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We can rotate a point 'circularly' about an arbitrary axis:

the equation is here, but this site doesn't trust me enough yet to post an image.,

But as we walk theta 0 -> 2PI this takes the point around a "unit circle" around the axis you're rotating about

How can we make it so as theta 0 -> 2PI the results are about an ellipse of width a, height b?

I do not want to apply transformation matrices to the points after rotating them about the axis - what I'm looking for is an "elliptical" rotation matrix, if anyone knows of such a thing!

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closed as off topic by Scott Morrison Nov 7 '09 at 17:54

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I'm closing this as insufficiently interesting to mathematicians. Please see the FAQ, and bring any discussion over to tea.mathoverflow.net –  Scott Morrison Nov 7 '09 at 18:01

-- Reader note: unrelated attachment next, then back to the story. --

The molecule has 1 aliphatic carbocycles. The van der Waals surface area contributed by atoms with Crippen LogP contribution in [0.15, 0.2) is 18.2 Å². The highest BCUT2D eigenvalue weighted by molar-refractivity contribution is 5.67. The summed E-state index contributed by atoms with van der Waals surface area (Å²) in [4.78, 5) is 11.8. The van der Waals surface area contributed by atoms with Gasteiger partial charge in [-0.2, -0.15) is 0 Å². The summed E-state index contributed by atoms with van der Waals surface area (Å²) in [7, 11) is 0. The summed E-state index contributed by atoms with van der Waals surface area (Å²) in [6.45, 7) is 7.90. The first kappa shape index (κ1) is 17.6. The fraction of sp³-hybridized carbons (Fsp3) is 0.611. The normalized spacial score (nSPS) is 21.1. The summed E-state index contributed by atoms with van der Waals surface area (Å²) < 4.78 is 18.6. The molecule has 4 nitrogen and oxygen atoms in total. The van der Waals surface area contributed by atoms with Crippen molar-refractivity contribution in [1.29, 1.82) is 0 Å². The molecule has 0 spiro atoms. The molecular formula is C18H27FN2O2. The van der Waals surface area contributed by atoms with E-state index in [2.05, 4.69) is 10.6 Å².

are you sure? This isn't very friendly. –  bobobobo Nov 8 '09 at 19:58

2 Answers 2

Sure, you can conjugate the rotation matrix by a matrix which carries the unit circle to the ellipse in question, e.g., the diagonal 2x2 matrix with entries a and b.

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Sure. In 2 dimensions:

$$\begin{pmatrix}\cos\theta&k\sin\theta\\\\ -k^{-1}\sin\theta&\cos\theta\end{pmatrix}$$

The idea: Scale the $x$ axis by $k$, rotate, then scale back. Now pick $k$ appropriately (left as an exercise).

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Hah! Foiled by Firefox, which crashed while I was adding this answer. So Reid got there first. Oh well. 8-) –  Harald Hanche-Olsen Nov 7 '09 at 16:56

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